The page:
Socrates first approaches misology obliquely by way of comparison to misanthropy, since the latter concept is so much more familiar. We have all seen this kind of misanthropy arise in others, and perhaps if we are honest, we recognize the sentiment in ourselves. Who among us has not felt betrayed by a friend, a family member, a political leader, or a romantic love? Such wounds untended by charity will harden with bitter cynicism and suspicion. Surely then misanthropy is a great evil, one that can keep us from seeing the image and likeness of God in those around us. But we must remember that Socrates began by saying that it is misology, the hatred of the logos, that is the greatest evil that can befall a man. He continues his explication:
The similarity (between misology and misanthropy) lies rather in this: it is as when one who lacks skill in arguments puts his trust in an argument as being true, then shortly afterwards believes it to be false—as sometimes it is and sometimes it is not—and so with another argument and then another. You know how those in particular who spend their time studying contradiction in the end believe themselves to have become very wise and that they alone have understood that there is no soundness or reliability in any object or in any argument… (90b-c)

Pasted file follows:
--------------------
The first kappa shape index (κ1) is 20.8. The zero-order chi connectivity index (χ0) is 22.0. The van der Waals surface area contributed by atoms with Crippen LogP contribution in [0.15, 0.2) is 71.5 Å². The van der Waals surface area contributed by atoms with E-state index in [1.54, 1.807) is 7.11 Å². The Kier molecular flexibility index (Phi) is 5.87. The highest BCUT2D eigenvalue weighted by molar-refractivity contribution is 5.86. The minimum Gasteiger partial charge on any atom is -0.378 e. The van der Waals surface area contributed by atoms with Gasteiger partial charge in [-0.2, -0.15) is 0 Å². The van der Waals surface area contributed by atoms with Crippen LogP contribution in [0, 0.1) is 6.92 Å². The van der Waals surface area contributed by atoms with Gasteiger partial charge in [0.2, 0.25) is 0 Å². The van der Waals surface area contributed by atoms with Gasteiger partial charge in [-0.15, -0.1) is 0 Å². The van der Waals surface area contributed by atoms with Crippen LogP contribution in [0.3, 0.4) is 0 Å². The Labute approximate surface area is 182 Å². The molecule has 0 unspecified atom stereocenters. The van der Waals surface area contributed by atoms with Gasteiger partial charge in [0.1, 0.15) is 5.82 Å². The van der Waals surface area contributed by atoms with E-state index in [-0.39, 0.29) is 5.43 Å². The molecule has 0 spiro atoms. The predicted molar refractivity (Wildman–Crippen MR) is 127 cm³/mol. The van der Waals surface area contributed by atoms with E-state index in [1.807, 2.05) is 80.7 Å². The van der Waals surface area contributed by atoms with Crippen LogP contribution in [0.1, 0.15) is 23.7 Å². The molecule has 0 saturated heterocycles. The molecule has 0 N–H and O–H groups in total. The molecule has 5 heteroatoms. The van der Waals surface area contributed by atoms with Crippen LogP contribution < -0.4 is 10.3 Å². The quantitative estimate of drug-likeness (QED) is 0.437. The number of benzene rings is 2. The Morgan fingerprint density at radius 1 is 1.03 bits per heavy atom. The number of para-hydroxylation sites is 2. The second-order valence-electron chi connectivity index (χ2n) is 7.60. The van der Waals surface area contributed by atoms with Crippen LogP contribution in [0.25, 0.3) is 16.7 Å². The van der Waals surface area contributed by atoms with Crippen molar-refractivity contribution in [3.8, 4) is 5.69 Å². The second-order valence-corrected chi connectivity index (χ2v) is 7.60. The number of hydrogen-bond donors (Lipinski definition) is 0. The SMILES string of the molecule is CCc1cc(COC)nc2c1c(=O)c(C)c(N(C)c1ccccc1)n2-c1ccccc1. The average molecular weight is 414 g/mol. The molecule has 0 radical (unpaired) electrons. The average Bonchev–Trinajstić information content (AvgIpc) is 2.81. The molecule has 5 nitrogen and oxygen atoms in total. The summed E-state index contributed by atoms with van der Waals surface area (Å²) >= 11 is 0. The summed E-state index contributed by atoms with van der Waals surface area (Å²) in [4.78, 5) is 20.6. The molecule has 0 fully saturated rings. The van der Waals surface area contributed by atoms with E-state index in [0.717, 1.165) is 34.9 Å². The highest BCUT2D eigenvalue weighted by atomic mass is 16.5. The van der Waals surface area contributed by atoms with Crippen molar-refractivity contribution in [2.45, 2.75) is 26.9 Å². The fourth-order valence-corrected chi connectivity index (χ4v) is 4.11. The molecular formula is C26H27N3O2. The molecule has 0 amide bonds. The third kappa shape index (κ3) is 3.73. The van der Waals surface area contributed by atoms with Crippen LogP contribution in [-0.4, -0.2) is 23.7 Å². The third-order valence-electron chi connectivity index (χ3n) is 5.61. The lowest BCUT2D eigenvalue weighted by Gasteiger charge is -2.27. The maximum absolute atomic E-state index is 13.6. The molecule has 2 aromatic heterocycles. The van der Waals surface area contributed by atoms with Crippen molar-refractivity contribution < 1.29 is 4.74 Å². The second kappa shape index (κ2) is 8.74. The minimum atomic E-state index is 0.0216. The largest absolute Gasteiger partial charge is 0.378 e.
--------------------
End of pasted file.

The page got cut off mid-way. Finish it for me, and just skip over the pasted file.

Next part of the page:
It is perhaps still unclear to us why misology should be worse than misanthropy, let alone the very worst evil that can befall a man, but let’s take a moment to consider what it is. When I read Socrates’ description of misology, I am immediately reminded of the general state of cultural discourse we find ourselves in today, which is the public training ground for all of our students (whether we like it or not). A climate marked by jargon, slurs, unfounded assertions, polarizing rhetoric, and sweeping condemnations is surely the breeding ground for misology if there ever was one. In addition, all of this vicious noise is made more present in our daily lives via social media. Things look bleak indeed. Cultural analysis falls easily into one of two errors: concluding that the time that you live in is the very best of all possible times, or on the contrary concluding that it is worst of all possible times. Whatever the virtues or vices of a particular time, neither of those judgments is likely to be true, given the scope of human history. And yet, as a student of history, I can’t help but believe that we find ourselves in a cultural moment that makes misology more likely and more prevalent than any that comes readily to mind.